Davis, Wade.

In 1941, Richard Evan Schultes, often referred to as the father of ethnobotany, took a leave of absence from Harvard University and disappeared into the Colombian Amazon. Twelve years later he resurfaced having travelled to places no outsider had ever visited, mapped uncharted rivers, and lived among two dozen Amazonian tribes. Simultaneously, he conducted secret research missions for the U.S. government and collected some 30,000 botanical specimens, including 2,000 novel medicinal plants and 300 species new to science. The greatest Amazonian botanical explorer of the 20th century, Schultes was a living link to the naturalists of the Victorian era and a world authority on toxic, medicinal, and hallucinogenic plants. Over the course of his time in the Amazonian basin, Schultes took over 10,000 images of plants, landscapes, and the indigenous peoples with whom he lived. Originally published in 2004, “The Lost Amazon” was the first major publication to examine the work of Dr. Schultes as seen through his photographs and field notes. With text by Schultes’s protégé and fellow explorer Wade Davis, this impressive document takes armchair travellers where they have never gone before.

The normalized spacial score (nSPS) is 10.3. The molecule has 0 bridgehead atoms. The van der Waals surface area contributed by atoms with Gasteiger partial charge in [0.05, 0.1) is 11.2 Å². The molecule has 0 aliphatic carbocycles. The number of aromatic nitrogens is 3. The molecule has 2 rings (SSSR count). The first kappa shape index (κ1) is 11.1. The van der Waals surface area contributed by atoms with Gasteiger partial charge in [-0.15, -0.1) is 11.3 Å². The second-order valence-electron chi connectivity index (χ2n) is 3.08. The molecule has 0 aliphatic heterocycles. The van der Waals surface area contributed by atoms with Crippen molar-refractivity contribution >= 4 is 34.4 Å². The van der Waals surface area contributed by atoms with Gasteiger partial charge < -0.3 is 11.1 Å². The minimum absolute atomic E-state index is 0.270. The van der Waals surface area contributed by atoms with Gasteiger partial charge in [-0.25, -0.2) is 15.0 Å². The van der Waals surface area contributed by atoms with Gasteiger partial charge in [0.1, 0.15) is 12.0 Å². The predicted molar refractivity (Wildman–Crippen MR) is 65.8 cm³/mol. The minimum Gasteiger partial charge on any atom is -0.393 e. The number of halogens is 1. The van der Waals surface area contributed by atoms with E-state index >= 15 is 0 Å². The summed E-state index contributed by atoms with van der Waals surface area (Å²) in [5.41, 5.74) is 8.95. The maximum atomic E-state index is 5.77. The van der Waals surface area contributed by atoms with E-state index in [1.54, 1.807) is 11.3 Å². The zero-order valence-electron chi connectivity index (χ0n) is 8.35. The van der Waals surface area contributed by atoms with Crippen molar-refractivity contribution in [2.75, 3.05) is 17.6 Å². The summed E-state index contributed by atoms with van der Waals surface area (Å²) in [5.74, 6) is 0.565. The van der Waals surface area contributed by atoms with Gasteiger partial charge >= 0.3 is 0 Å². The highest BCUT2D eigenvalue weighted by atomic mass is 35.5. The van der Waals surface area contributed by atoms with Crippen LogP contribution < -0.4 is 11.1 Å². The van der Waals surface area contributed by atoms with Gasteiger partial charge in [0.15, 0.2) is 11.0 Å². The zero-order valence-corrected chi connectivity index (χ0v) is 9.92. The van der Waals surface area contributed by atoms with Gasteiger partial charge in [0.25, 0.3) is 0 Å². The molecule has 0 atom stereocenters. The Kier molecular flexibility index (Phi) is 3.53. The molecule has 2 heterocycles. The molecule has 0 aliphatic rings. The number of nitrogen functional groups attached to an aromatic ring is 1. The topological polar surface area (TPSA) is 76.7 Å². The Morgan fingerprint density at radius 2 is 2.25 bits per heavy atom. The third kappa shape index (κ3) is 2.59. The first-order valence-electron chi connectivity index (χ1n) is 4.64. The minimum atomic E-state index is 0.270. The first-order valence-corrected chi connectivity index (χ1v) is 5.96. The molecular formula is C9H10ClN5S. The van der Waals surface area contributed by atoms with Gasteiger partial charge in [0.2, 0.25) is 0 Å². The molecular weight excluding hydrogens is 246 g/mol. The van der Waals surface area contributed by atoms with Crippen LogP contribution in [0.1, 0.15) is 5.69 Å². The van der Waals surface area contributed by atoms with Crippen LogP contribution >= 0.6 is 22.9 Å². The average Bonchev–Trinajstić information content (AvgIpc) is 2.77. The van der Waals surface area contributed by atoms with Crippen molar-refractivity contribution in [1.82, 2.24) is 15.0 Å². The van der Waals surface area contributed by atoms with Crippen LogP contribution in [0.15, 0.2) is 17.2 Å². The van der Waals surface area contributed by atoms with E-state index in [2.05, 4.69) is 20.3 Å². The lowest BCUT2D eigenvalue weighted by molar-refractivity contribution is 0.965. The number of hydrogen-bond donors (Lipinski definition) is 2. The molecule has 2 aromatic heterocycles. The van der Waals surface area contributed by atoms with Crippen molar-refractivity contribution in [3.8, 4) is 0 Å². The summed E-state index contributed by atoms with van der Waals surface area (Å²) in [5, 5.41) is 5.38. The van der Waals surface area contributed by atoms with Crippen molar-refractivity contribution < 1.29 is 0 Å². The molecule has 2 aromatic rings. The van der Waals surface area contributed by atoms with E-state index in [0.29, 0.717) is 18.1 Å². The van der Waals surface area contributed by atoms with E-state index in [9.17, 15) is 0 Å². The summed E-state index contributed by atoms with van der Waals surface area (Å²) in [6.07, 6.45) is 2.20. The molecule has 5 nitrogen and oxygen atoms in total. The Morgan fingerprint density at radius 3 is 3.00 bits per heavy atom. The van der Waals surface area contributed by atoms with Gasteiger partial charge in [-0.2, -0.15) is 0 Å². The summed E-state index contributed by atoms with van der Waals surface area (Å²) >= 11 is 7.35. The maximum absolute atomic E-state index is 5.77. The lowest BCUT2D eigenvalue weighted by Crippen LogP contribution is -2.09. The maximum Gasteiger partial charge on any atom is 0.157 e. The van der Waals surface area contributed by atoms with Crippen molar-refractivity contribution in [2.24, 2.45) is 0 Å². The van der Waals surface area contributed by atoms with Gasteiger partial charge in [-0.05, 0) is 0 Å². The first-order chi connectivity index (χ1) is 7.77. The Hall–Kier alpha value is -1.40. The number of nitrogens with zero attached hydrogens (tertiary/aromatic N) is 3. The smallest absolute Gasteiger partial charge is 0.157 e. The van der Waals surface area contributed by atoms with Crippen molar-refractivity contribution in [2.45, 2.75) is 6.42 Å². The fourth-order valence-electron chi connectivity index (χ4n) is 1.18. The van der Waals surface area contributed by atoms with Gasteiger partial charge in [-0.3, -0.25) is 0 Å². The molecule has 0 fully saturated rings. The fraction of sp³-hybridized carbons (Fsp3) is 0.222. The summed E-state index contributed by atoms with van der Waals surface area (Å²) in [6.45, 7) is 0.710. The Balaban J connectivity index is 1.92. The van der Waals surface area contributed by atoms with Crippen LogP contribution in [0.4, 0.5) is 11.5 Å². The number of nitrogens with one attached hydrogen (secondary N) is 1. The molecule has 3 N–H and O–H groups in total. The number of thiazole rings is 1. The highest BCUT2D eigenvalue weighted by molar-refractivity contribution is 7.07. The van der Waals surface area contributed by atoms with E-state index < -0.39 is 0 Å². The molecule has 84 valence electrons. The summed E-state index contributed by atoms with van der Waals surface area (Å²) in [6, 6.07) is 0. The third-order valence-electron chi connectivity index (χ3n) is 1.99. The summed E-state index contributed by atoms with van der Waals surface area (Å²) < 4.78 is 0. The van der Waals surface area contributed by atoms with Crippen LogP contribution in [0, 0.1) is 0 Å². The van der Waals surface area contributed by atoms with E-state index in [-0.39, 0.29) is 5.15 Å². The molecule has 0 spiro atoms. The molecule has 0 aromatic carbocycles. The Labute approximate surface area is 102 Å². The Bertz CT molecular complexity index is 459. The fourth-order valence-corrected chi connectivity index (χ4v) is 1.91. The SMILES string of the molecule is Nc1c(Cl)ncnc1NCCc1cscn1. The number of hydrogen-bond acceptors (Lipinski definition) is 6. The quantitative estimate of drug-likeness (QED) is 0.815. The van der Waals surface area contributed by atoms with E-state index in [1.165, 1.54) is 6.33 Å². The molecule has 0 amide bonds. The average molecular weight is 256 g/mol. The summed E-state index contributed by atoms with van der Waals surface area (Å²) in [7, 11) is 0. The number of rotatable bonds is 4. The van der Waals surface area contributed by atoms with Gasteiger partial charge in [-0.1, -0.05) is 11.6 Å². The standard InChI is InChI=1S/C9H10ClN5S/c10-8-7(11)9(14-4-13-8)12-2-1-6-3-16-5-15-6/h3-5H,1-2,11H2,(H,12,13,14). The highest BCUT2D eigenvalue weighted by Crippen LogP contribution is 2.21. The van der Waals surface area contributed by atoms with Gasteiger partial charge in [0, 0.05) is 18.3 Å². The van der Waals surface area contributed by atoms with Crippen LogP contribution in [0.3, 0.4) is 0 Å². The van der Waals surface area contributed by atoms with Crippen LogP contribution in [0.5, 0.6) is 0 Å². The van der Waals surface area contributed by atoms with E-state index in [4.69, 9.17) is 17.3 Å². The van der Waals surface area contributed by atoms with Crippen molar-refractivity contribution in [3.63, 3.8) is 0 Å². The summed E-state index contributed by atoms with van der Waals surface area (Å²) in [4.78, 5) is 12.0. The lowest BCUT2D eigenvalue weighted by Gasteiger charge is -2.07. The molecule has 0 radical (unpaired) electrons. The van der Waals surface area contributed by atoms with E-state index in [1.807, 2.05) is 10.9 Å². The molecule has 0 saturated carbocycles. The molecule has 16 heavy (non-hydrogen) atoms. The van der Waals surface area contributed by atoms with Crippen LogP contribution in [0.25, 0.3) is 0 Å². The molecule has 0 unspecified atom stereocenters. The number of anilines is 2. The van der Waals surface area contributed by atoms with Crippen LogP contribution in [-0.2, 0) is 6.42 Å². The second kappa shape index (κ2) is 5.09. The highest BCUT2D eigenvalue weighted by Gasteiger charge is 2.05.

In stock


San Rafael: Earth Aware Editions, (2016. second edition). Octavo, dustwrapper, black and white photographs.